Battle to preserve Clinton Annex on its last legs

Permit to raze historic school building could be issued in April


Mary Rodgers, president of the Clintonville Historical Society and a member of the committee seeking to preserve the Clinton Annex, admitted at last week's area commission session that the clock is ticking toward its likely destruction.

"We're running out of time," she said. "Bulldozers will be coming.

"We're looking for some direction."

She didn't get any, other than assurance from Clintonville Area Commission Chairman Daniel B. Miller that the issue would be an agenda item at the April meeting.

It is likely, Rodgers said at the outset of her report, that the next monthly meeting also will be the one at which a request for a demolition permit from Columbus is issued. The Columbus school board approved such a permit in mid-December.

Meanwhile, members of the University Area Commission have weighed in on the issue, urging school board President Gary L. Baker not to tear down the historic structure, which was Clinton Township's first school.

"Given its service to North Columbus for almost 100 years, the commission believes that demolishing the Clinton Annex would be a rash and shortsighted decision, and a source of regret for the entire community," a Feb. 26 letter from the UAC stated.

The Clintonville Area Commission appointed the Clinton Annex committee in July 2013 to explore ways of preserving the building, which sits on the campus of Clinton Elementary School on Clinton Heights Avenue.

By August, Rodgers said last week, committee members had decided the creation of a children's center for after-school programming was the best means for doing so. She added that committee members felt it would cost around $300,000 to make the needed improvements to the structure.

Subsequently, committee members have learned that Clinton Elementary School is approaching and may soon surpass its student capacity, raising the possibility that district officials might have to use the old schoolhouse for overflow classroom space, Rodgers said.

"Our job was to look at reuse, which means something other than a school," she said. "I'm not sure what our committee can continue to accomplish at this time."

Rodgers also said committee members have been stymied in attempting to garner support of the Clinton Elementary School's PTA for the preservation of the Annex.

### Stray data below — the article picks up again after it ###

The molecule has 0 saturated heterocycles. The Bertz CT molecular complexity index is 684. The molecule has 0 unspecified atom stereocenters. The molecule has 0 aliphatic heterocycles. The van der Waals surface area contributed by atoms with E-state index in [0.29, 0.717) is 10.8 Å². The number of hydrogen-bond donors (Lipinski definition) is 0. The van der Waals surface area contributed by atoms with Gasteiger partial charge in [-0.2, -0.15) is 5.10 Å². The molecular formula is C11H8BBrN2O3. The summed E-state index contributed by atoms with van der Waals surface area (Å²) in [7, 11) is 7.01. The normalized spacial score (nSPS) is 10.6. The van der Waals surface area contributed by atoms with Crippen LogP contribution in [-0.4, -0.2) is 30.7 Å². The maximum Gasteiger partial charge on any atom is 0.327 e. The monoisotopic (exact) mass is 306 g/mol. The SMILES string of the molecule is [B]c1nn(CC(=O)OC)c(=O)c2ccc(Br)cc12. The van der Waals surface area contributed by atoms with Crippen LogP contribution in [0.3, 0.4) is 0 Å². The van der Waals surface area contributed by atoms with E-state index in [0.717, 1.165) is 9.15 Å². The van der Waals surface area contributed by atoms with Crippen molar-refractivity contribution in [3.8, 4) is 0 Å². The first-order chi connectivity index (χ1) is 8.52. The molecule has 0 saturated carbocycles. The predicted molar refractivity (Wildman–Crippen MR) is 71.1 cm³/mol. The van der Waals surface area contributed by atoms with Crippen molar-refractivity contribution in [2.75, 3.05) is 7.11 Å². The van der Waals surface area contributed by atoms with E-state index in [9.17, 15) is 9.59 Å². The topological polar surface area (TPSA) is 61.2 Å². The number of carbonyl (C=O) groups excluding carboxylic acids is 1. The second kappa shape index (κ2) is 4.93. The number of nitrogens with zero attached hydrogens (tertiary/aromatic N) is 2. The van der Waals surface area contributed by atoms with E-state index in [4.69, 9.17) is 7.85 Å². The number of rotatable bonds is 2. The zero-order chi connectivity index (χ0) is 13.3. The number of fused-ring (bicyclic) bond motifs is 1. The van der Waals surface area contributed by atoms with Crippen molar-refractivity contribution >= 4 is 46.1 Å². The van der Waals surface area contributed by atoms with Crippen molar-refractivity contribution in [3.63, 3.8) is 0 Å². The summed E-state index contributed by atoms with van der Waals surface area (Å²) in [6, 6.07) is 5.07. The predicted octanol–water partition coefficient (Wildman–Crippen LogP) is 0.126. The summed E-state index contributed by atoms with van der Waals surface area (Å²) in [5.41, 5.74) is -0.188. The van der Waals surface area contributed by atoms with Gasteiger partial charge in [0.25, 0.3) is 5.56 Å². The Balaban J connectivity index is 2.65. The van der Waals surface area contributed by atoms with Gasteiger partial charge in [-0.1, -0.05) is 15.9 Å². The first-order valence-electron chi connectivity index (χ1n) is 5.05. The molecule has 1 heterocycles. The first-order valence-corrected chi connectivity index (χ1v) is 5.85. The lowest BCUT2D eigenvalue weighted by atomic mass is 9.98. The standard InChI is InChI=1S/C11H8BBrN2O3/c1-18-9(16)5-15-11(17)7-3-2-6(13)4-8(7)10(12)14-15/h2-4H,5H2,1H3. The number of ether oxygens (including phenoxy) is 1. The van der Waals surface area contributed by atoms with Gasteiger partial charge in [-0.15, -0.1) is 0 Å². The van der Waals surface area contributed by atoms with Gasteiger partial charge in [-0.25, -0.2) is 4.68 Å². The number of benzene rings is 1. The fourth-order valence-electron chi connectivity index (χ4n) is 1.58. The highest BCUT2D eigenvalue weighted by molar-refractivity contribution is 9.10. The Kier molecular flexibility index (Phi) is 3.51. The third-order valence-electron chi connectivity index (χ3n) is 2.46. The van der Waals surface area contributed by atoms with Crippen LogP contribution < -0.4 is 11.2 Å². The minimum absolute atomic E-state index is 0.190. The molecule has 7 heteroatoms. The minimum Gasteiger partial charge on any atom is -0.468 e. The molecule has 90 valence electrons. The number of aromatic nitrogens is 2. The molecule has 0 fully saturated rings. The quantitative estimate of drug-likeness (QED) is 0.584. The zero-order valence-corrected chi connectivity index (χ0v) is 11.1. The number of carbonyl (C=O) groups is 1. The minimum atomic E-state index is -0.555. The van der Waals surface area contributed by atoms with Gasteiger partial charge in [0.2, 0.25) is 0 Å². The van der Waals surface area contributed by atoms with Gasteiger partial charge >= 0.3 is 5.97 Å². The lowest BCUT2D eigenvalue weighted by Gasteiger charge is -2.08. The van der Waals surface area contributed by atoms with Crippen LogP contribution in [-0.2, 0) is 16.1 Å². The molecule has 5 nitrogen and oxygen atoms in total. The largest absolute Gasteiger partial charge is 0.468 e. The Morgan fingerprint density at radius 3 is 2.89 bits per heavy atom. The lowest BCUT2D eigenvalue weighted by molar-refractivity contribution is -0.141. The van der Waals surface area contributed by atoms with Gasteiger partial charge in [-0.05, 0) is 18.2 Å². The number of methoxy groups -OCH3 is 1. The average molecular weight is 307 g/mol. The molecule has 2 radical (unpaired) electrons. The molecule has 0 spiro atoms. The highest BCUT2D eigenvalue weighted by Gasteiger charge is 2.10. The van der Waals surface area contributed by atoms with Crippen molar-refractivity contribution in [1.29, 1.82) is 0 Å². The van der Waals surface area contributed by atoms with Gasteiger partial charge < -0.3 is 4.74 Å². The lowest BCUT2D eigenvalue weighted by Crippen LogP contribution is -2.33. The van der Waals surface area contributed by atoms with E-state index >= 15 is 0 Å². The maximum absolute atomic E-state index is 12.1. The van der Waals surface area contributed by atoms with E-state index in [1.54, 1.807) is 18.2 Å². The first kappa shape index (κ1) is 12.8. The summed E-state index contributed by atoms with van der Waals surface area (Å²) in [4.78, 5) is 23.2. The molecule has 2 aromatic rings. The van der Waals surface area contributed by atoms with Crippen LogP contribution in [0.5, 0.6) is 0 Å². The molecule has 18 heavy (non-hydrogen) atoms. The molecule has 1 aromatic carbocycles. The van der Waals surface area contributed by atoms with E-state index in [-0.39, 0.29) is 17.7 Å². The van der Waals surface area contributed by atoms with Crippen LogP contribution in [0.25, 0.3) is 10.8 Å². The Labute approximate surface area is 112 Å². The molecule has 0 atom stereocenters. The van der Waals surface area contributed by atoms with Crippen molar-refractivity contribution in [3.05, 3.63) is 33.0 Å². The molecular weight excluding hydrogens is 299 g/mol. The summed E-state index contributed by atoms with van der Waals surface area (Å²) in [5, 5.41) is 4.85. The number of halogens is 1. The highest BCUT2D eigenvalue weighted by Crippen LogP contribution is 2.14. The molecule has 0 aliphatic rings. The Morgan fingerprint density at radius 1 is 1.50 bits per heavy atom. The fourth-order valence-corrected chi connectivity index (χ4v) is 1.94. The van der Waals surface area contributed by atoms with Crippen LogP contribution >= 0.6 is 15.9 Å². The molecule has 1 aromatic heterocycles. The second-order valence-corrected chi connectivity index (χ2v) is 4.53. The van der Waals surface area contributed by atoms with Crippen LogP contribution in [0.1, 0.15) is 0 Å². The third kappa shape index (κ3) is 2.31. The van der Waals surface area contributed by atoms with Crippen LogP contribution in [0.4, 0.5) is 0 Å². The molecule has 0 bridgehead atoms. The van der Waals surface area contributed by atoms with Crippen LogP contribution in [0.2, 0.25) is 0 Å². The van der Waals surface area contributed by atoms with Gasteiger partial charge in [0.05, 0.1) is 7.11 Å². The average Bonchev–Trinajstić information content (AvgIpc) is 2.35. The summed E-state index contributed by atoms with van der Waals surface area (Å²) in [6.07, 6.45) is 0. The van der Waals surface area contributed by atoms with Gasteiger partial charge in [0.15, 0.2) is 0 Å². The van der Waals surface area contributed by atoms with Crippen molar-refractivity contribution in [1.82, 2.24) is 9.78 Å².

She said the elected officers of the PTA opted not to have committee members make their case to the full membership.

Also at last week's meeting, CAC members signed off on two possible locations for planted medians: one along North High Street between Orchard Lane and Dunedin Road and the other on Indianola Avenue between Milford and Melrose avenues. The medians, if further feasibility studies show they can be built, would be constructed using Urban Infrastructure Recovery Fund dollars, city UIRF Program Manager Mark C. Dravillas said.

"That doesn't mean it's a done deal," he said, adding that potential safety concerns or other factors might scotch using $300,000 for the projects.

Dravillas also said community organizations would have to agree to maintain the plantings and take out insurance on the medians. Lower Olentangy Urban Arboretum members have agreed to take on the Indianola Avenue one, but the North High Street location is still in need of such sponsorship, Dravillas said.

Jeff Anderson of Columbus Recreation and Parks provided a brief report on the planned replacement of equipment in the lower playground at Whetstone Park. The project would remove the large sand area there and replace it with playground mulch, he said, along with new play equipment geared toward children ages 2-5.

"This is for the little guys," Anderson said.

The project, part of an eight-park package of playground equipment, should go out to bid in April, but it might be a year before Whetstone Park receives its new items.